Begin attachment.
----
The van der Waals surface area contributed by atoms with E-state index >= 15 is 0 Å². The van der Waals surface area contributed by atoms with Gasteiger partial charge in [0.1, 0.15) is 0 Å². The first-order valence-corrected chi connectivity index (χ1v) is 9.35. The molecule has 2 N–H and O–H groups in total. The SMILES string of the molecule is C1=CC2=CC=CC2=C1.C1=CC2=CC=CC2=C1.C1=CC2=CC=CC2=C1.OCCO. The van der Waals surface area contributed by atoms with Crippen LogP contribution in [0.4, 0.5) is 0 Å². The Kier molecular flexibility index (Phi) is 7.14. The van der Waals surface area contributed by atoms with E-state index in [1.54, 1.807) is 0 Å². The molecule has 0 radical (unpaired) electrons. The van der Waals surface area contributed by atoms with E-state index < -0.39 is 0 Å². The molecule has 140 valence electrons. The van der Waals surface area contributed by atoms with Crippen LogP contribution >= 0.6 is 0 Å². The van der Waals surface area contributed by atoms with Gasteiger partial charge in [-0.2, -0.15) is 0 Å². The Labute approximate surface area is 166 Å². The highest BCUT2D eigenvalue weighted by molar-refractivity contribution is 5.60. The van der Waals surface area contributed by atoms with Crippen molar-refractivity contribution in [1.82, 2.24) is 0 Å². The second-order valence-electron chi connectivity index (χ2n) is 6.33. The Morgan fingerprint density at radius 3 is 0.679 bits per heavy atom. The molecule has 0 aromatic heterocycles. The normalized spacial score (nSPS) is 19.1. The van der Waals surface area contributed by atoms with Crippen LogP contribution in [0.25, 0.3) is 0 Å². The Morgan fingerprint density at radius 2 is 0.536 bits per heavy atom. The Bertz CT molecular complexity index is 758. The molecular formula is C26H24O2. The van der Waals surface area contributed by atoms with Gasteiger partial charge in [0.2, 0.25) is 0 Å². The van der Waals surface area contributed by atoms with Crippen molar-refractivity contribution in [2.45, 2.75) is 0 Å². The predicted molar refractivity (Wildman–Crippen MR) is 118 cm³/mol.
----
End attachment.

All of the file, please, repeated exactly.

The van der Waals surface area contributed by atoms with E-state index >= 15 is 0 Å². The van der Waals surface area contributed by atoms with Gasteiger partial charge in [0.1, 0.15) is 0 Å². The first-order valence-corrected chi connectivity index (χ1v) is 9.35. The molecule has 2 N–H and O–H groups in total. The SMILES string of the molecule is C1=CC2=CC=CC2=C1.C1=CC2=CC=CC2=C1.C1=CC2=CC=CC2=C1.OCCO. The van der Waals surface area contributed by atoms with Crippen LogP contribution in [0.4, 0.5) is 0 Å². The Kier molecular flexibility index (Phi) is 7.14. The van der Waals surface area contributed by atoms with E-state index in [1.54, 1.807) is 0 Å². The molecule has 0 radical (unpaired) electrons. The van der Waals surface area contributed by atoms with E-state index < -0.39 is 0 Å². The molecule has 140 valence electrons. The van der Waals surface area contributed by atoms with Crippen LogP contribution >= 0.6 is 0 Å². The van der Waals surface area contributed by atoms with Gasteiger partial charge in [-0.2, -0.15) is 0 Å². The Labute approximate surface area is 166 Å². The highest BCUT2D eigenvalue weighted by molar-refractivity contribution is 5.60. The van der Waals surface area contributed by atoms with Crippen molar-refractivity contribution in [1.82, 2.24) is 0 Å². The second-order valence-electron chi connectivity index (χ2n) is 6.33. The Morgan fingerprint density at radius 3 is 0.679 bits per heavy atom. The molecule has 0 aromatic heterocycles. The normalized spacial score (nSPS) is 19.1. The van der Waals surface area contributed by atoms with Crippen LogP contribution in [0.25, 0.3) is 0 Å². The Morgan fingerprint density at radius 2 is 0.536 bits per heavy atom. The Bertz CT molecular complexity index is 758. The molecular formula is C26H24O2. The van der Waals surface area contributed by atoms with Gasteiger partial charge in [0.2, 0.25) is 0 Å². The van der Waals surface area contributed by atoms with Crippen molar-refractivity contribution in [2.45, 2.75) is 0 Å². The predicted molar refractivity (Wildman–Crippen MR) is 118 cm³/mol.